The following is an edited version of the interview between Michael Burke and R. Roger Remington that appears in Manuals 2: Design & Identity Guidelines – available to pre-order now from the Unit shop (and shipping later this month).
Professor Michael Burke is a design scholar and expert on information graphics, and has enjoyed a career spanning England, the United States and Germany. Burke studied graphic design and later taught at Ravensbourne (formerly Ravensbourne College of Design and Communication) in London, at Ohio State University, Rochester Institute of Technology and the Dessau Department of Design, Anhalt University of Applied Sciences.
He is a professor at the Hochschule für Gestaltung in Schwäbish Gmünd, one of Germany’s leading design schools, where he has been on the faculty for 20 years. As a design professional Burke worked with Otl Aicher on the graphics for the 1972 Olympics in Munich. He was a member of 8vo, the UK design team that produced the groundbreaking typography journal Octavo between 1986 and 1992 (see Octavo Redux). In 1998 he produced, with Peter Wildbur, the seminal volume Information Graphics. For the London Design Museum he curated a major exhibit on information design.
R. Roger Remington: What has been your experience with standards manuals?
Michael Burke: Primarily I have worked in Britain designing standards manuals for prominent architectural practices such as Building Design Partnership (BDP) and Yorke, Rosenberg and Mardall (YRM). The issues are usually the same, whether the manual is for a corporation, business, organisation – namely, establishing basic graphic elements such as the symbol or logo, typography, colour, grids, format policies, etc. so that the look will be consistent.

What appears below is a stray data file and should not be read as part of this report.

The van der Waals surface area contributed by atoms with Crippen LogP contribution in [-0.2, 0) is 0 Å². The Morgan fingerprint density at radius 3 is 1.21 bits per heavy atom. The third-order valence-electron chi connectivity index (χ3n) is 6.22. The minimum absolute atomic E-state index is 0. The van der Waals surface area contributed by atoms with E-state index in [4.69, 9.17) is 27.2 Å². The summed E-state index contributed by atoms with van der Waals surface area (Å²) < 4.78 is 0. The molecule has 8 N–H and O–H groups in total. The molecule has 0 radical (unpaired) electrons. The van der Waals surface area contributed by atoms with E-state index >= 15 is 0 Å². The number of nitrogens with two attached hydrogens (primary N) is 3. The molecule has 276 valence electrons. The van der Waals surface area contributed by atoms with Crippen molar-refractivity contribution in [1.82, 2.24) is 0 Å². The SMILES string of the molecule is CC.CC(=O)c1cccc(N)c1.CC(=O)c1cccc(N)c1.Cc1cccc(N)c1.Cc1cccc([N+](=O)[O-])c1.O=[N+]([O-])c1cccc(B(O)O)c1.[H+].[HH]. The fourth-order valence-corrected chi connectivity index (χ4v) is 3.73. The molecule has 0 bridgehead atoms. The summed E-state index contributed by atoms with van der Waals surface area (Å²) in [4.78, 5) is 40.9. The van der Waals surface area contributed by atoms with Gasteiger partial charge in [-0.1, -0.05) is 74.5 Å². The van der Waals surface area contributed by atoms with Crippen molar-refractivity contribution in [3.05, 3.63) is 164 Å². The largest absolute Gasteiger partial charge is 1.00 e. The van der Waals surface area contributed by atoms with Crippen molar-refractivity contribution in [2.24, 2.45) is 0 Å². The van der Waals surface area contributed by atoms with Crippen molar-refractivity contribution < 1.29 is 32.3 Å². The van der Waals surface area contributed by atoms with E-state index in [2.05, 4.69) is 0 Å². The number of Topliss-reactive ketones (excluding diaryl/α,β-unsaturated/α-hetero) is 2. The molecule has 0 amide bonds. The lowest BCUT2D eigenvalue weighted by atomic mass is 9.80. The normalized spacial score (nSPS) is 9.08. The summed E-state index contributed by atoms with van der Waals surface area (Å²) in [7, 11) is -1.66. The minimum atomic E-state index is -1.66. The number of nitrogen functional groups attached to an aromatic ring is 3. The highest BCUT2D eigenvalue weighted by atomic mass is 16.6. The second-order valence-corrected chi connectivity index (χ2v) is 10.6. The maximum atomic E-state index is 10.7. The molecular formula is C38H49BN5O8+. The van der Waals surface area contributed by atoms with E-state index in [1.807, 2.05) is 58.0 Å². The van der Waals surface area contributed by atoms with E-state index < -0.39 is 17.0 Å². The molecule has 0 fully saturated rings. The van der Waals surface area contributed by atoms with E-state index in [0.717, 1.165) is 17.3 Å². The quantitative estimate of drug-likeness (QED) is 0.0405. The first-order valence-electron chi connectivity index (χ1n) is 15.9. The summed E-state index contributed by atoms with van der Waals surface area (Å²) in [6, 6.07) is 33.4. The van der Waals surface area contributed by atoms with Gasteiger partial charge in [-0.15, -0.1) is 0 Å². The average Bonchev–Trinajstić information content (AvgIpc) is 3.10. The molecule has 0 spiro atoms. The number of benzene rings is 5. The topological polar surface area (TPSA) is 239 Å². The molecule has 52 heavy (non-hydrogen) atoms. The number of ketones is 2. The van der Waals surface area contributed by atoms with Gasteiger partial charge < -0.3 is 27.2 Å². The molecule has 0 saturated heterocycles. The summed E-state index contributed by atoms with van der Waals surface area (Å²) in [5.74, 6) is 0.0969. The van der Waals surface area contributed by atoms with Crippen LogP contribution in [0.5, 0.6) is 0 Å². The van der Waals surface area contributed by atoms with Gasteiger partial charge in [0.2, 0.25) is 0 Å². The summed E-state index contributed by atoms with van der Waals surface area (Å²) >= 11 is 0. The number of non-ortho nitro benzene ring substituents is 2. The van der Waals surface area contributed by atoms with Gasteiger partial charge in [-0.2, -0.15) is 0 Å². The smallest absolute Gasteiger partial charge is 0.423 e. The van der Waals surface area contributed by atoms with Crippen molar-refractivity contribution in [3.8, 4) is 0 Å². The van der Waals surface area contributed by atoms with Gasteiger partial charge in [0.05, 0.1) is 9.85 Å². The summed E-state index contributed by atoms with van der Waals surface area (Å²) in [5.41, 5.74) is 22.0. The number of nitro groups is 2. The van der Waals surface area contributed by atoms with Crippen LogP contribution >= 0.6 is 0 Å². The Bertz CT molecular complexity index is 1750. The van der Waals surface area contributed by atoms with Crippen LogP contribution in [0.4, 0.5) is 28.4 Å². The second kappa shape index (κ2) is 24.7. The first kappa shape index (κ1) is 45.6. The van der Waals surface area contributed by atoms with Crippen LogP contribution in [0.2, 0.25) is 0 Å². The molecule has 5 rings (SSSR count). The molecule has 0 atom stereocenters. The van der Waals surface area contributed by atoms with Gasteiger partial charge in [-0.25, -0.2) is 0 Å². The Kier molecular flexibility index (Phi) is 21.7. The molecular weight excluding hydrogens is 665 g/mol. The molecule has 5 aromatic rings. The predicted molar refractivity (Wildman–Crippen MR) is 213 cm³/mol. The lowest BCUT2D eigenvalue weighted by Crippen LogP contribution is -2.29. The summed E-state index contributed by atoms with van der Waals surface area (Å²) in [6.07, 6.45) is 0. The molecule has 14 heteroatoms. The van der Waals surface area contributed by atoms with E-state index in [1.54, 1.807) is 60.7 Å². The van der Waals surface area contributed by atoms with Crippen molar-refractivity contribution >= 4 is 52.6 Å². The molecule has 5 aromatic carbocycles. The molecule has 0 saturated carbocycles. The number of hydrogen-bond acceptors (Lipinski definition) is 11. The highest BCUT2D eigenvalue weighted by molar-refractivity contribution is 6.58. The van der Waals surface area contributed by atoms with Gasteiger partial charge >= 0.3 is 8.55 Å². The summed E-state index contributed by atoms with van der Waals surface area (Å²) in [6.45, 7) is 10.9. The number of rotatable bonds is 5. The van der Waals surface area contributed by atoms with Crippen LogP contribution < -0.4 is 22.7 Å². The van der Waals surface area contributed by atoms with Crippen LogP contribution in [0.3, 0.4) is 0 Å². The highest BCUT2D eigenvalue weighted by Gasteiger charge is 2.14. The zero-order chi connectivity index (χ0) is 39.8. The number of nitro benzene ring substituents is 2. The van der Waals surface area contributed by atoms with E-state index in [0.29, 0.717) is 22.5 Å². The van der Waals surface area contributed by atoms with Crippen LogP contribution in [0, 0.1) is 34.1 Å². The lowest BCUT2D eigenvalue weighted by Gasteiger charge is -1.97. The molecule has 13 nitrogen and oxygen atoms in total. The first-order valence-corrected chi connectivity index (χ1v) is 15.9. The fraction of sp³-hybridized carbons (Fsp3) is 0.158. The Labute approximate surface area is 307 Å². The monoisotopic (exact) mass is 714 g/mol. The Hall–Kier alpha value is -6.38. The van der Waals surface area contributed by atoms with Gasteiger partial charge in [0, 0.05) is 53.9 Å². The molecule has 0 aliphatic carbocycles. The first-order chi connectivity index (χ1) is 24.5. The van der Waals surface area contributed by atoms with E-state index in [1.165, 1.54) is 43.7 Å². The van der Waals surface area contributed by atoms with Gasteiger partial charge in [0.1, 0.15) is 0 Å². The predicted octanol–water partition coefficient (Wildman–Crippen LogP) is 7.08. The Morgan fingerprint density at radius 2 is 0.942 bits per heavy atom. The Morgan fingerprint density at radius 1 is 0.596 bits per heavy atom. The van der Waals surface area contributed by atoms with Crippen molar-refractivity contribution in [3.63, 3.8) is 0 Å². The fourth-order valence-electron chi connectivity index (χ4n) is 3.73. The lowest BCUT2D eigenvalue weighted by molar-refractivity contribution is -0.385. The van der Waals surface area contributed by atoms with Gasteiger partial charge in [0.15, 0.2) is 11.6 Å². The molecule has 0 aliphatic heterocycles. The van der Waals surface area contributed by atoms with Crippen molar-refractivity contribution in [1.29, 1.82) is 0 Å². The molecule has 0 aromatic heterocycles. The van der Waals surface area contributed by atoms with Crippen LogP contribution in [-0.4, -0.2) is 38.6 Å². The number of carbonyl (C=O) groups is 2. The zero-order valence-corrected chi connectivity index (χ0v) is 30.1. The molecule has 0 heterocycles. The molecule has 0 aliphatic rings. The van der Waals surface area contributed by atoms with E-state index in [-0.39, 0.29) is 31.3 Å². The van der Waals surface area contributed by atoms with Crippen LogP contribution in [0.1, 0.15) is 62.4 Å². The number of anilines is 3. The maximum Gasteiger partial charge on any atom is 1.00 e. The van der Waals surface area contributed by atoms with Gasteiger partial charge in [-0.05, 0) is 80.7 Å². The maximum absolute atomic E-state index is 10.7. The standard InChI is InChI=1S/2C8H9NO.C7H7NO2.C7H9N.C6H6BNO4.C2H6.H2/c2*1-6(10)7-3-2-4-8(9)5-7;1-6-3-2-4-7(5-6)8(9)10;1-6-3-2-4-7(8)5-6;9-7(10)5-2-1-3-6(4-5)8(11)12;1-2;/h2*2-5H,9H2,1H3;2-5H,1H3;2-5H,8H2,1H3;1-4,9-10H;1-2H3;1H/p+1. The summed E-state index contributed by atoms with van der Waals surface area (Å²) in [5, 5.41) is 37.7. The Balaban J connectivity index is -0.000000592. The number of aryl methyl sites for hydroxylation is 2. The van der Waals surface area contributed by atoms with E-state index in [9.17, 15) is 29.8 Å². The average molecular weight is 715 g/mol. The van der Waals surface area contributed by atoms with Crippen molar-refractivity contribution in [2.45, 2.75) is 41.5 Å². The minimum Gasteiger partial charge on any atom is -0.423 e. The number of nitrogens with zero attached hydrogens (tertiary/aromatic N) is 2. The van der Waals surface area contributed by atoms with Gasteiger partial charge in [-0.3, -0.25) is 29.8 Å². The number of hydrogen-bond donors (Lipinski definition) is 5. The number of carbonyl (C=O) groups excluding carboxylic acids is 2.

In Germany I was also involved in the team that designed, under the supervision of Otl Aicher, the graphic identity for the 1972 Olympics in Munich. In this case there was no traditional manual, but standards were established within the group and applied as we went along.
We did have a set of subsidiary guides that were used for specific applications, such as signage. It is amazing how well the graphics were unified even though there was no formal guide or manual. More recently in Germany, with my colleague Jürgen Hoffmann, I designed a manual for Haus Lindenhof/Caritas which has since been migrated to a digital format.
RRR: In Germany with Aicher, you were under the influence of the Ulm School?
MB: At the Ulm School of Design (Hochschule für Gestaltung Ulm) between 1953 and 1968 there were a number of designers who made significant contributions to standards manuals in Europe. Most likely influenced by the work at Braun, this group at Ulm had previously been involved in developing the graphics standards for Lufthansa.
A detailed standards manual exists for this airline, and I suspect that a copy is in the archive of the Ulm School. Teachers there, such as Herbert W. Kapitzki, designed a sign manual for airports and Martin Krampen contributed a manual for airport pictographs.